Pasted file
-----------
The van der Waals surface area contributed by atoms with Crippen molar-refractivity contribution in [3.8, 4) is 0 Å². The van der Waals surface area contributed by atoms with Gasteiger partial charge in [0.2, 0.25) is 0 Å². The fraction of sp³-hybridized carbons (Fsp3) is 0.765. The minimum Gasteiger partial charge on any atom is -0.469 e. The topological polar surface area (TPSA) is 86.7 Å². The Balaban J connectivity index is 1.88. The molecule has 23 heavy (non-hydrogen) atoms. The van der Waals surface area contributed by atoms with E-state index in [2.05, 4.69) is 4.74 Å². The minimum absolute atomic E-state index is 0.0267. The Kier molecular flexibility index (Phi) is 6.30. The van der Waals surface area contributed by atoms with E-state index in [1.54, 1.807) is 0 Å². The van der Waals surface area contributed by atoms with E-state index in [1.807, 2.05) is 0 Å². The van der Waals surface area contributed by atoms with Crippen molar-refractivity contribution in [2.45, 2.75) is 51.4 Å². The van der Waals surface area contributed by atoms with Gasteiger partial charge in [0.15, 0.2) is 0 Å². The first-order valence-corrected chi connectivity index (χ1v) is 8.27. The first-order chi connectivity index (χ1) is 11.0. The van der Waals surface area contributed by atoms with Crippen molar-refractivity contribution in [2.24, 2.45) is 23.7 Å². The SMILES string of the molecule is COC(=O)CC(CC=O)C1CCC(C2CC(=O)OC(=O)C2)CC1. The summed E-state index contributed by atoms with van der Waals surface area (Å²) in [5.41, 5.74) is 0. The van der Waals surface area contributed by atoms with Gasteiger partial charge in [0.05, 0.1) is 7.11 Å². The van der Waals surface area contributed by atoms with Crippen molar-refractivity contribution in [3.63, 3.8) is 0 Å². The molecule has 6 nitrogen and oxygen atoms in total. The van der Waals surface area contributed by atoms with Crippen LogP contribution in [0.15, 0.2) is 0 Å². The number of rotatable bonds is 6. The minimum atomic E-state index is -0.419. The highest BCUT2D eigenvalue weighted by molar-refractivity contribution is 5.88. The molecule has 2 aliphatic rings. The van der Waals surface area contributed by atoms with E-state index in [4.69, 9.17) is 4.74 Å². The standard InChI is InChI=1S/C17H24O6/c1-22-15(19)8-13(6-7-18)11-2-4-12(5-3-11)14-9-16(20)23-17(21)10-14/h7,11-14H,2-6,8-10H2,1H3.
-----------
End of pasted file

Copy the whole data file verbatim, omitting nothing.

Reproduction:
The van der Waals surface area contributed by atoms with Crippen molar-refractivity contribution in [3.8, 4) is 0 Å². The van der Waals surface area contributed by atoms with Gasteiger partial charge in [0.2, 0.25) is 0 Å². The fraction of sp³-hybridized carbons (Fsp3) is 0.765. The minimum Gasteiger partial charge on any atom is -0.469 e. The topological polar surface area (TPSA) is 86.7 Å². The Balaban J connectivity index is 1.88. The molecule has 23 heavy (non-hydrogen) atoms. The van der Waals surface area contributed by atoms with E-state index in [2.05, 4.69) is 4.74 Å². The minimum absolute atomic E-state index is 0.0267. The Kier molecular flexibility index (Phi) is 6.30. The van der Waals surface area contributed by atoms with E-state index in [1.54, 1.807) is 0 Å². The van der Waals surface area contributed by atoms with E-state index in [1.807, 2.05) is 0 Å². The van der Waals surface area contributed by atoms with Crippen molar-refractivity contribution in [2.45, 2.75) is 51.4 Å². The van der Waals surface area contributed by atoms with Gasteiger partial charge in [0.15, 0.2) is 0 Å². The first-order valence-corrected chi connectivity index (χ1v) is 8.27. The first-order chi connectivity index (χ1) is 11.0. The van der Waals surface area contributed by atoms with Crippen molar-refractivity contribution in [2.24, 2.45) is 23.7 Å². The SMILES string of the molecule is COC(=O)CC(CC=O)C1CCC(C2CC(=O)OC(=O)C2)CC1. The summed E-state index contributed by atoms with van der Waals surface area (Å²) in [5.41, 5.74) is 0. The van der Waals surface area contributed by atoms with Gasteiger partial charge in [0.05, 0.1) is 7.11 Å². The van der Waals surface area contributed by atoms with Crippen molar-refractivity contribution in [3.63, 3.8) is 0 Å². The molecule has 6 nitrogen and oxygen atoms in total. The van der Waals surface area contributed by atoms with Crippen LogP contribution in [0.15, 0.2) is 0 Å². The number of rotatable bonds is 6. The minimum atomic E-state index is -0.419. The highest BCUT2D eigenvalue weighted by molar-refractivity contribution is 5.88. The molecule has 2 aliphatic rings. The van der Waals surface area contributed by atoms with E-state index in [4.69, 9.17) is 4.74 Å². The standard InChI is InChI=1S/C17H24O6/c1-22-15(19)8-13(6-7-18)11-2-4-12(5-3-11)14-9-16(20)23-17(21)10-14/h7,11-14H,2-6,8-10H2,1H3.